During the late 1960s the Soviet Union developed the Tu-160 (NATO reporting name "Blackjack") as a response to the American B-70 Valkyrie. However, as it turned out that a Mach 3+ strategic bomber would be too expensive, the Tu-160 evolved into a Mach 2 long range bomber similar to the Tu-22M (NATO reporting name "Backfire").
The Tu-160 began life in late 1967 in a contest between Sukhoi and Myasishchev, but later was built by Tupolev. Production of the Tu-160 began in 1984 with a planned production of 100 aircraft, but due to the collapse of the Soviet Union production was capped at 36 aircraft, of which 19 were left in the Ukraine when the Soviet Union collapsed. In 1999 the Ukraine gave Russia 6 Tu-160s and 3 Tu-95s along with 600 air launched missiles in payment for gas debts.
The Tu-160 has a top speed of 2200 kilometers per hour (1,367 MPH), and a max altitude of 16,000 meters (10 miles), and a range of between 10,500 and 14,000 kilometers (6,524.4 to 8,700 miles) depending on the payload. The Tu-160 is armed with either 12 Kh-55s for attacking fixed targets, or 24 Kh-15 for either attacking enamy radar installations or for the anti-shipping role. The Tu-160 is also the fist Soviet/Russian bomber not to have tail guns since the end of WWII, as all previous Soviet/Russian bombs had at a minimum twin 23mm guns in the tail.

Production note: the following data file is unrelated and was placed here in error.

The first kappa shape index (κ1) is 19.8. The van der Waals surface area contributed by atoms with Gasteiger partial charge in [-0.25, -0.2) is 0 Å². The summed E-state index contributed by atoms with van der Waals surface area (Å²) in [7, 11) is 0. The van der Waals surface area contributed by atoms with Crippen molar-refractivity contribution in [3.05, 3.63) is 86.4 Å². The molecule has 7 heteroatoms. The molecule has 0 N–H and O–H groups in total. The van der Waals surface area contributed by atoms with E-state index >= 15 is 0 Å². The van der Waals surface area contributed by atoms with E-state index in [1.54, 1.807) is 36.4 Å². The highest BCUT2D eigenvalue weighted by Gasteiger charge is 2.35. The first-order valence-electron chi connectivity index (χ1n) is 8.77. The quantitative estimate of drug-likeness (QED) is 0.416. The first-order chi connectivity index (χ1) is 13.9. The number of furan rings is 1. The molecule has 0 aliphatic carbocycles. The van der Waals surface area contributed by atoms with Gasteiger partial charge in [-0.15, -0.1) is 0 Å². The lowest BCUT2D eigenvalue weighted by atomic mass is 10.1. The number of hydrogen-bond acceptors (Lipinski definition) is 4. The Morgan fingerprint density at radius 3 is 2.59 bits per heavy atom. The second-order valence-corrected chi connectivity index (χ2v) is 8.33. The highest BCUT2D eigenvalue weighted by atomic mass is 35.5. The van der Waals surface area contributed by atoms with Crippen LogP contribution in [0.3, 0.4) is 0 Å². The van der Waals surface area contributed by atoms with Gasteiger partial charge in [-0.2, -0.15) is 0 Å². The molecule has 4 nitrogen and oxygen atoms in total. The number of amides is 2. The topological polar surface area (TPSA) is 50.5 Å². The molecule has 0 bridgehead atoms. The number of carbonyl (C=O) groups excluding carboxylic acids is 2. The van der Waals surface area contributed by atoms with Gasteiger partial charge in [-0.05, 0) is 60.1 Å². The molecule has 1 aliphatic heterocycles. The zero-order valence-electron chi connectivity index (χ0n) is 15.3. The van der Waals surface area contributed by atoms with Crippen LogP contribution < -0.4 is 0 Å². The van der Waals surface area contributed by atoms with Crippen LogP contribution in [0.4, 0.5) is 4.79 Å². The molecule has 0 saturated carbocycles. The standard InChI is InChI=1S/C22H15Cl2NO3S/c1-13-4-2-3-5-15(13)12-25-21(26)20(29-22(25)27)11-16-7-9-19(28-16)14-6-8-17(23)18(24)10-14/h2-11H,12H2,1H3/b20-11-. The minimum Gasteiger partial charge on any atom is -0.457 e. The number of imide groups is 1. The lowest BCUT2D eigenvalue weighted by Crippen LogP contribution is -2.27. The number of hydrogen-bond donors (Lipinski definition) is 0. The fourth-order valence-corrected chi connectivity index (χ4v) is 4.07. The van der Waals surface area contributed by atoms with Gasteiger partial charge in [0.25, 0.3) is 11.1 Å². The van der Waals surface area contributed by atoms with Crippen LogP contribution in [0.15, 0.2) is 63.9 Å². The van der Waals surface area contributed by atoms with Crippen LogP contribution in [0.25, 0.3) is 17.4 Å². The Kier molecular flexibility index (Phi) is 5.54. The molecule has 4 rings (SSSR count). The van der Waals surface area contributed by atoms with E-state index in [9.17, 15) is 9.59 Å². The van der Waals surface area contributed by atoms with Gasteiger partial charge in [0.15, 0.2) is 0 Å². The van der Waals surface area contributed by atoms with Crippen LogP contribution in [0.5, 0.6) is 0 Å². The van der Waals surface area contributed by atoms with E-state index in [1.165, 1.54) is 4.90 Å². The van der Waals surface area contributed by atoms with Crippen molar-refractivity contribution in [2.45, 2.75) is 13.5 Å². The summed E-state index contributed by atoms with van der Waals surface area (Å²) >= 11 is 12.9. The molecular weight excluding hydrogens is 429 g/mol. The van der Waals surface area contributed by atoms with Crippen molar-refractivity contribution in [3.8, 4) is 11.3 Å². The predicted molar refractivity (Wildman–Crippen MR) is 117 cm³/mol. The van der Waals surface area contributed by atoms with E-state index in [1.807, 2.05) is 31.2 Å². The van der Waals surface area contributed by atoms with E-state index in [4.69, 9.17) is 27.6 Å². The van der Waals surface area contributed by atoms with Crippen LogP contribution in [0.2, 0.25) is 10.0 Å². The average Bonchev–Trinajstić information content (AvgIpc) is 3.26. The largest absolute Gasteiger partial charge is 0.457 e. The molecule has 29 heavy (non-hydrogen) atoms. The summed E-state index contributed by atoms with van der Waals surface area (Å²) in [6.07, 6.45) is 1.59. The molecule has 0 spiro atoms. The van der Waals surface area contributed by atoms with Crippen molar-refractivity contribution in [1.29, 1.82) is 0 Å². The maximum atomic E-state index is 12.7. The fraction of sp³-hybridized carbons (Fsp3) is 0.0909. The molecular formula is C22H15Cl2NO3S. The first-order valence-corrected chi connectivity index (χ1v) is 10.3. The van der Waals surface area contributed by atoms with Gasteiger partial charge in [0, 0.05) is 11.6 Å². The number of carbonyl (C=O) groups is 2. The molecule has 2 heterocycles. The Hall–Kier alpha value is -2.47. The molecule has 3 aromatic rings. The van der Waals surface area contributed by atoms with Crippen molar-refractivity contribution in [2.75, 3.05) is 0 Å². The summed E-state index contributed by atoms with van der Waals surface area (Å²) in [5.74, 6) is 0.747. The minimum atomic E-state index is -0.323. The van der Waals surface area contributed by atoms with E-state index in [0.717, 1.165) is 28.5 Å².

In recent years the Russian long range aviation units have become more active, due to the fact that in 2007 former Russian president (and ex-KGB agent) Vladimir Putin announced that long range flights that were banned by former Russian president Boris Yeltsin, would resume. Since then Tu-160s have been intercepted by NATO fighters several times, most recently in March of 2010.
Due to the fact that the Tu-160 is a somewhat old design, there is talk that the bomber version of the T-50, the PAK DA will replace the T-160 and the Tu-95. However, the Russian government has stated that upgrades will keep the Tu-160 in service through 2020.
Photo Credit: Sergey Krivchikov